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China Concerns Persist Despite Nvidia's Outlook Exceeding Expectations

China Concerns Persist Despite Nvidia's Outlook Exceeding Expectations
Due to new regulations in the United States, chip maker Nvidia said it anticipates a sharp decline in fourth-quarter sales in China, a major source of revenue. However, it projects overall revenue to surpass Wall Street projections as supply-chain problems improve.
The AI business is dominated by graphics processing units (GPUs) from Nvidia, and the company is expected to suffer from the greatly increased export restrictions imposed by the United States on goods shipped to China. In the previous three quarters, around 25% of Nvidia's datacenter sales came from sales of the impacted processors.
"Export controls will have a negative effect on our China business, and we do not have good visibility into the magnitude of that impact even over the long term," Chief Financial Officer Colette Kress said during a conference call with analysts.
Additionally, Kress verified rumours that the industry leader in chips is creating freshly compliant chips for China, although these won't significantly boost revenue in the fourth quarter.
The stock of Nvidia, which has increased by more than 240% this year, fell 1.5% in tumultuous trade after hours.
Israel, where Nvidia's networking division is based and where its military is enmeshed in a battle in Gaza, presents additional threats to the corporation. Sales of that unit, whose equipment powers AI supercomputers, increased by 155% over the previous year. According to Kress, the networking industry has an annualised run rate of more than $10 billion.
According to the chipmaker, a sizable number of its Israeli staff members have been called up for active military duty, and their absence could negatively impact the company's ability to conduct business in the future.
Based on LSEG data, Nvidia predicted adjusted gross margins of 75.5% for the fourth quarter, which was higher than analyst projections of 72.64%. However, the company's issues in China might make it difficult to sustain those profits.
"The company suggested the hit to sales from restrictions would be offset by other regions; however, there were scant details on this. It also begs the question, with margins so extraordinarily high currently, will these offsetting markets support such high margins?" analyst Kyle Rodda said.
Nevertheless, Nvidia stated that as long as it pays in advance to guarantee factory priority, it expects supply for its AI processors to improve. Manufacturing is contracted out to companies such as TSMC.
The market for AI servers is expanding quickly. Since they enable products like OpenAI's ChatGPT, shipments are expected to increase by roughly 40% this year, according to research firm TrendForce.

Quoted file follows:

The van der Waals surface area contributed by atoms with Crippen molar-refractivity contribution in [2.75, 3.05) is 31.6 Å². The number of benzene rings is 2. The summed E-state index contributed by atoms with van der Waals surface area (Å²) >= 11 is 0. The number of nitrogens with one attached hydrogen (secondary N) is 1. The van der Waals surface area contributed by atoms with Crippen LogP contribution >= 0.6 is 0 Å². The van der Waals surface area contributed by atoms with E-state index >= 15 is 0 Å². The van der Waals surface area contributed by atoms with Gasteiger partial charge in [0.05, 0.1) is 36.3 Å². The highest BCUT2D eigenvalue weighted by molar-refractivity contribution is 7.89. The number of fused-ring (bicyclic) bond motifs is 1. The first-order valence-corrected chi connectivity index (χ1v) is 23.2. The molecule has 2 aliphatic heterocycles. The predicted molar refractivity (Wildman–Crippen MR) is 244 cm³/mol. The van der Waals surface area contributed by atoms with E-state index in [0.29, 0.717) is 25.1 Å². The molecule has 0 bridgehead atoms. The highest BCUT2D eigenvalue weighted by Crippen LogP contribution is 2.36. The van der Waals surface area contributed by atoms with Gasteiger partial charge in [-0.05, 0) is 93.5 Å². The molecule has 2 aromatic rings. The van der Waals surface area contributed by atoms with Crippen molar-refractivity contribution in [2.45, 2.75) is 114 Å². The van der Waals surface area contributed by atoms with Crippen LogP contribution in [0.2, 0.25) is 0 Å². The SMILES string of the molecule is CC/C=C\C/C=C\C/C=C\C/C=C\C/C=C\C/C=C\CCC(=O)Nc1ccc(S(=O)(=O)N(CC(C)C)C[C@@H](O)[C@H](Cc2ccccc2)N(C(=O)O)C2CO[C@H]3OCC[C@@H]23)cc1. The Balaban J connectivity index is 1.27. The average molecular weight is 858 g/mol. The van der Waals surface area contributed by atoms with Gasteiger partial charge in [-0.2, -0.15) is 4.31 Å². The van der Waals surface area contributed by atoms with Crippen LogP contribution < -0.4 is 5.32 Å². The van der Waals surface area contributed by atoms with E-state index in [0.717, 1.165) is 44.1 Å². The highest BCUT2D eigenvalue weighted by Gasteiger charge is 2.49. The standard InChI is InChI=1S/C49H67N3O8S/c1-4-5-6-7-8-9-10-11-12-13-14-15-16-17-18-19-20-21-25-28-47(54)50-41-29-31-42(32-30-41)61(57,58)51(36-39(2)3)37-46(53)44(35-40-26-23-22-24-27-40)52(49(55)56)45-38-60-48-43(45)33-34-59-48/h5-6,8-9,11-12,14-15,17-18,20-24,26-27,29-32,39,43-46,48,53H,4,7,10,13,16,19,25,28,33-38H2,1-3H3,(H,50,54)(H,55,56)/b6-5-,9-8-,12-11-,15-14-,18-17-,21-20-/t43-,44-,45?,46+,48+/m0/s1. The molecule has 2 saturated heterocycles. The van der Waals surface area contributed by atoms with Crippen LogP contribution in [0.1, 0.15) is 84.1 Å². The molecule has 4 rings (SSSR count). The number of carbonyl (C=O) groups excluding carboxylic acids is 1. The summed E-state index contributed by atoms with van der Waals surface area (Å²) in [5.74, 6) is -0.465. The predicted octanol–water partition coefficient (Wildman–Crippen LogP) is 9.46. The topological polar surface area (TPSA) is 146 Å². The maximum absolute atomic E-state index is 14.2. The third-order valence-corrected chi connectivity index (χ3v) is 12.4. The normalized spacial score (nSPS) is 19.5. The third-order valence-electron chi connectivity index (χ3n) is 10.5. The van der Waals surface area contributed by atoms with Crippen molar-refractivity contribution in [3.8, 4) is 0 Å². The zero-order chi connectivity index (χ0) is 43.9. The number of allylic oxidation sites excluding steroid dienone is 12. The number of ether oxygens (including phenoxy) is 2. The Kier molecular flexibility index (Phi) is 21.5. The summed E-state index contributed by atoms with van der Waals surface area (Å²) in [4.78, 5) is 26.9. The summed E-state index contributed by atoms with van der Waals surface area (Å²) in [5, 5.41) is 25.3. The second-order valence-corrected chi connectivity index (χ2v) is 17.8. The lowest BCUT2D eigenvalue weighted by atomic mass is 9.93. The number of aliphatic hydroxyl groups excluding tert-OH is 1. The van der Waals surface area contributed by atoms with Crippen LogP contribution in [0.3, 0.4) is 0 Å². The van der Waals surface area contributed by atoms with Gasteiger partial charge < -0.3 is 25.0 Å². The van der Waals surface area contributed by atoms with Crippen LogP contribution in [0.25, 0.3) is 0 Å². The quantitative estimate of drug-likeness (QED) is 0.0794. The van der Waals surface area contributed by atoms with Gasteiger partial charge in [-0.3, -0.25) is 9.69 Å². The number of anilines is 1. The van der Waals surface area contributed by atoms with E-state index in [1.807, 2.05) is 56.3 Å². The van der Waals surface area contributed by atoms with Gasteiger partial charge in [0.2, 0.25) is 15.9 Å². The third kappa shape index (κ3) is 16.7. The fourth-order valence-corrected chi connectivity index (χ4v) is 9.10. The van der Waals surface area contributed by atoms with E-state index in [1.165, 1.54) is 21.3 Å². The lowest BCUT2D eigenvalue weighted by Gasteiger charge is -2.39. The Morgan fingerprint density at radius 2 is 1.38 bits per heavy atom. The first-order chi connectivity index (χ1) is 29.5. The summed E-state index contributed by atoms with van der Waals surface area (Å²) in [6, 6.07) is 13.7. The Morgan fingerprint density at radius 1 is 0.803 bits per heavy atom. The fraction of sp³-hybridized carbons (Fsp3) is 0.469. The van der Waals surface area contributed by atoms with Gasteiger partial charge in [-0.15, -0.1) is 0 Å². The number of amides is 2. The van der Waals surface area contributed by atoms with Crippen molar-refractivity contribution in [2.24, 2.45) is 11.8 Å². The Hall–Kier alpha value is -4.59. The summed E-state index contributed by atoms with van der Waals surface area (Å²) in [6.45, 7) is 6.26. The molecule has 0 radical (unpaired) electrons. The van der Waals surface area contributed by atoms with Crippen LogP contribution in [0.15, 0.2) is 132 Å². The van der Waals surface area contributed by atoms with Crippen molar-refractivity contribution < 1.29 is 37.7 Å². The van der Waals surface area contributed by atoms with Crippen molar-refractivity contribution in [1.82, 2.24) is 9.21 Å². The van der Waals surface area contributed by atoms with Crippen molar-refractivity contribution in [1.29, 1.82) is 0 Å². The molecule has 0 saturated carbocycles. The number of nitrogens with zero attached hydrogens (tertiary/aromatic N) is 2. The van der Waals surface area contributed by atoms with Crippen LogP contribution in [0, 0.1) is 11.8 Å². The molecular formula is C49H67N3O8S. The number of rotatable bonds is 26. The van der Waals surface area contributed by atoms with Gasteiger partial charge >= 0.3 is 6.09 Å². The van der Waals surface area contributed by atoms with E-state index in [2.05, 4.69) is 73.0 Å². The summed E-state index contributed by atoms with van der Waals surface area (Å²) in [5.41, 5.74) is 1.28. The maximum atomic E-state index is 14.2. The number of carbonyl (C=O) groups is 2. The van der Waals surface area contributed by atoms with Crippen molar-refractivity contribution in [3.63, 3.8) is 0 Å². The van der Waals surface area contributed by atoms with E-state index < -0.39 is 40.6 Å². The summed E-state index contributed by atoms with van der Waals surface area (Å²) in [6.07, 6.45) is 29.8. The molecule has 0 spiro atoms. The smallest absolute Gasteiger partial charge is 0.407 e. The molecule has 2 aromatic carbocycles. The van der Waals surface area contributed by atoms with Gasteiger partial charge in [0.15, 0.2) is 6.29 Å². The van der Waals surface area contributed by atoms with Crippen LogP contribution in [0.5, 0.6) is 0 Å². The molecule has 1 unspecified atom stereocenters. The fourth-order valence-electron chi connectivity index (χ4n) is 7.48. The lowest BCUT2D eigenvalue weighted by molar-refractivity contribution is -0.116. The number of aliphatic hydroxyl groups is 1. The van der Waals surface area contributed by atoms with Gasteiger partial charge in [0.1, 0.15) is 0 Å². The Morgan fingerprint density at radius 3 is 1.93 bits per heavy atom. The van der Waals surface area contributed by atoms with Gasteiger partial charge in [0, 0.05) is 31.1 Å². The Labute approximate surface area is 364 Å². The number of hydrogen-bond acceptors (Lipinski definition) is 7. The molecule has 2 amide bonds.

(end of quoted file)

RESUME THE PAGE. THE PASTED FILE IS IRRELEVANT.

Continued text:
Nvidia predicted $20 billion in revenue for the current quarter, give or take 2%. LSEG polled analysts, and they predicted $17.86 billion in sales.
Ahead of the average forecast of $16.18 billion, adjusted third-quarter revenue increased to $18.12 billion. While gaming revenue increased 15% to $2.86 billion, data centre revenue increased 41% to $14.51 billion.
The company earned $4.02 per share after deducting items, which topped projections of $3.37 per share.
Nvidia has already developed three new products for the Chinese market in reaction to the most recent set of export regulations from the United States.
According to Insider Intelligence analyst Jacob Bourne, those China-focused chips could deplete Nvidia's development resources and result in a ban, similar to what happened with its initial batch of chips for the Chinese market.
"Nvidia's move to develop specialized chips for the Chinese market, while a strategic response to export restrictions, faces challenges," Bourne said.
In October, American officials announced a fresh set of limitations, stating that they will keep revising them as circumstances warrant.
Additionally, the business unveiled the H200, a new AI chip that will outperform Nvidia's top-tier H100 processor, last week.
One of the most expensive components of the chip, the H200 has more high-bandwidth memory, which controls how much data it can process rapidly.
Rival Advanced Micro Devices had previously made a big deal out of one of its rival AI chips' large amounts of high-bandwidth memory.
Not only do major internet corporations like Alphabet's Google,, and most recently Microsoft buy Nvidia hardware for their own data centres, but they have also disclosed AI chips made by in-house design teams.
Although creating custom chips can take years and cost hundreds of millions of dollars, it allows the big cloud businesses to add capabilities that are uniquely tailored to their AI requirements.
Earlier this month, Microsoft introduced two specially crafted processing chips, one of which is capable of running massive language models.
Since access to Nvidia chips is restricted by US pressure, local businesses are also becoming interested in the AI chip developed by the Chinese tech company Huawei.

Christopher J. Mitchell

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